Yes, I am usually unqualified to write a post entitled “normal.” But occasionally, my inability to assimilate emotion and information, something that has been ascribed to my autism, is useful, maybe even necessary.
This is one of the those times.
So here goes:
The coronavirus is not going away. Vaccine or no vaccine, cure or no cure, it will be with us for many years–yes, years–to come. Based on what I’ve read, from various primary and non-primary sources, this is how things are now. We are not going to go back to what normal was before this virus exploded across the globe. That normal is gone.
What we are experiencing right now, social distancing, masks, limits on group events, and quarantine “bubbles,” is the new normal. This is no longer an aberration. This is life.
Admittedly, it’s incredibly depressing to realize that the lives we took for granted around four months ago are completely gone. We didn’t get a chance to do the things we would have done if we’d known, like hug our grandparents or nieces and nephews, or take our kids to the park, or go visit that friend who lives two or five or ten hours away that we’ve been meaning to take a weekend trip to see. Didn’t get to go to one more football game, or basketball game, or any kind of game. Didn’t go to a parade. Didn’t go to a party. Didn’t answer the door for trick-or-treaters (OK, that’s probably just me). Didn’t have a cookout with our neighbors.
And now we can’t. Not can’t for now, not can’t for the next however so many weeks or months. Just, can’t.
It’s painful. But it needs to be said. For us to move on, mentally and emotionally, we need to recognize that our lives have drastically changed, seemingly in an instant, and that change is permanent.
Conveying this information is useful because it provides certainty where there wasn’t any. I can’t speak for other autistics, and definitely not for non-autistics, but for me, uncertainty is the hardest thing to deal with, mentally and emotionally. And being able to admit to myself that I am not in suspended animation, that I have stepped off a bridge onto a new place and that the bridge that got me here only goes in one direction, has been surprisingly reassuring.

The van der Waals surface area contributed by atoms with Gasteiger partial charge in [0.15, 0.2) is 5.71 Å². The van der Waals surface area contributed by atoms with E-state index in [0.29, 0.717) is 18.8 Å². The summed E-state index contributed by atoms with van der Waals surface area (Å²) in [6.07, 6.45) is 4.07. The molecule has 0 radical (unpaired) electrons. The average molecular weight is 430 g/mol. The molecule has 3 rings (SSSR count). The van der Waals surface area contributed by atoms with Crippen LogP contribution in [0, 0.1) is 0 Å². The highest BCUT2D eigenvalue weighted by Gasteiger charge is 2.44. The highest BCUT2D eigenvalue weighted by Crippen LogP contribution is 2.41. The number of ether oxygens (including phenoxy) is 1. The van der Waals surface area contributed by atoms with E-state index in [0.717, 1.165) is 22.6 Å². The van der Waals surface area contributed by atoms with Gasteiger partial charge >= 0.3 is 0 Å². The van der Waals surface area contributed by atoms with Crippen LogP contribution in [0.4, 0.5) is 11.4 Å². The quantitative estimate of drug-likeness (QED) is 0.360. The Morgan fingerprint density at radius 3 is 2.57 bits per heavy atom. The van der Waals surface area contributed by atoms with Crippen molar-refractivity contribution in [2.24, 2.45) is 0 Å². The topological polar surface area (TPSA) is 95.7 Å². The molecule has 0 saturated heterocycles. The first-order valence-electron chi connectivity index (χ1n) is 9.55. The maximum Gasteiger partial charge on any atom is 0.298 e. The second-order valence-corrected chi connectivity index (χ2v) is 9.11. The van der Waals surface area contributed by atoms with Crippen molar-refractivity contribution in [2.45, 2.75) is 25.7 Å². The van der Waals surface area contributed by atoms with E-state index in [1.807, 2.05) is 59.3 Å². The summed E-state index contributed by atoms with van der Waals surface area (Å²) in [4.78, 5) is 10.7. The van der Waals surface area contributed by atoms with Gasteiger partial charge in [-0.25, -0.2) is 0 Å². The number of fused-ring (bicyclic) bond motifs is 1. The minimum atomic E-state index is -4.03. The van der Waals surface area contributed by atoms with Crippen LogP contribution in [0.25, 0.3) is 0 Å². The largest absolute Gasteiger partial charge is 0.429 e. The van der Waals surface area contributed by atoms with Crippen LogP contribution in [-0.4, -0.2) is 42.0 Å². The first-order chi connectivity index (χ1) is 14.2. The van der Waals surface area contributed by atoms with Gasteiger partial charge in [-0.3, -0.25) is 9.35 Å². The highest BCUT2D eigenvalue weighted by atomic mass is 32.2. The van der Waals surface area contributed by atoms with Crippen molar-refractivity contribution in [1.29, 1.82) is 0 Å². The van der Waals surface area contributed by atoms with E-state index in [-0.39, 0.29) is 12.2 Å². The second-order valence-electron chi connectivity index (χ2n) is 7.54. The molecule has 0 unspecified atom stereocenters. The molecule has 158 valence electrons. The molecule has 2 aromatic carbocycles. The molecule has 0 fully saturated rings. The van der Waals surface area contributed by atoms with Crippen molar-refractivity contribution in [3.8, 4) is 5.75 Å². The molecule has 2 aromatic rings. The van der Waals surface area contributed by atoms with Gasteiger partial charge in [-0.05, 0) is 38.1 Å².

I found the realization that I can start making plans in this environment because this is how things will be for the foreseeable, to be a relief. I mean, I’m not jumping for joy or anything, but acceptance has allowed my anxiety to start edging downward.
This is another situation where autistic voices can be important. Our ability to face hard truths and eschew ambiguity, our mental flexibility in the face of new information, and our natural tendency to compartmentalize, to deal with emotions and information discretely, means that we are uniquely equipped to provide unpleasant but necessary information in no uncertain terms. No “might.” No “suggests.” No “supports the idea.” Just a basic, raw, unvarnished piece of data.
If we are to accept that autism is not a disease or a disorder, and that autistics are not robotic geniuses but just a different version of person, and that non-assimilation of cultural and social norms as natural is not just a real thing but an occasionally useful one, then stepping forward in times of crisis where we can be useful is an important function.
While this does wade into the dangerous territory of defining people by their usefulness, we can insist that isn’t necessary while still being useful. I am an autistic person with science-based post-secondary education who edits primary research for medical and life-sciences journals. As someone who does this, I feel a social responsibility to contribute to the well-being of those around me, if possible. This feels like an opportunity to do so. It might [sic] not come across that way, but hey, this is what I got.
Usually, it’s really hard to be myself. In this instant, at least, I feel like being myself is necessary. It’s a nice feeling.